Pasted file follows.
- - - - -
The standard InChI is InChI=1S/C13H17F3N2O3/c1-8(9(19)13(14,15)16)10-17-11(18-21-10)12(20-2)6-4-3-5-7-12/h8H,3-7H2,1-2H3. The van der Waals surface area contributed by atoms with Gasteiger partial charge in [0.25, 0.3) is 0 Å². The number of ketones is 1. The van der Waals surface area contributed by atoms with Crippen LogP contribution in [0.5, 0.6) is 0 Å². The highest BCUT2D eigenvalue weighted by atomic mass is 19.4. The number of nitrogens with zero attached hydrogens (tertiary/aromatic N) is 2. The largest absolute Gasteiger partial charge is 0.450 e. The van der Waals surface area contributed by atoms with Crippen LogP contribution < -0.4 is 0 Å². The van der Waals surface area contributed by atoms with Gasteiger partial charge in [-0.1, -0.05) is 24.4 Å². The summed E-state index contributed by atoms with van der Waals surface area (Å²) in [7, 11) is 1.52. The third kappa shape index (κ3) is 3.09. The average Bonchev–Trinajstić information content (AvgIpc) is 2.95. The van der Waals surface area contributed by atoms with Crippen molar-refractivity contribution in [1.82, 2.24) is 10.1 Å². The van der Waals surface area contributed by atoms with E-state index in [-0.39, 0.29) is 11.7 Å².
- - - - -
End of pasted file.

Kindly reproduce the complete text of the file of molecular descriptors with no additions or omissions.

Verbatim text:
The standard InChI is InChI=1S/C13H17F3N2O3/c1-8(9(19)13(14,15)16)10-17-11(18-21-10)12(20-2)6-4-3-5-7-12/h8H,3-7H2,1-2H3. The van der Waals surface area contributed by atoms with Gasteiger partial charge in [0.25, 0.3) is 0 Å². The number of ketones is 1. The van der Waals surface area contributed by atoms with Crippen LogP contribution in [0.5, 0.6) is 0 Å². The highest BCUT2D eigenvalue weighted by atomic mass is 19.4. The number of nitrogens with zero attached hydrogens (tertiary/aromatic N) is 2. The largest absolute Gasteiger partial charge is 0.450 e. The van der Waals surface area contributed by atoms with Crippen LogP contribution < -0.4 is 0 Å². The van der Waals surface area contributed by atoms with Gasteiger partial charge in [-0.1, -0.05) is 24.4 Å². The summed E-state index contributed by atoms with van der Waals surface area (Å²) in [7, 11) is 1.52. The third kappa shape index (κ3) is 3.09. The average Bonchev–Trinajstić information content (AvgIpc) is 2.95. The van der Waals surface area contributed by atoms with Crippen molar-refractivity contribution in [1.82, 2.24) is 10.1 Å². The van der Waals surface area contributed by atoms with E-state index in [-0.39, 0.29) is 11.7 Å².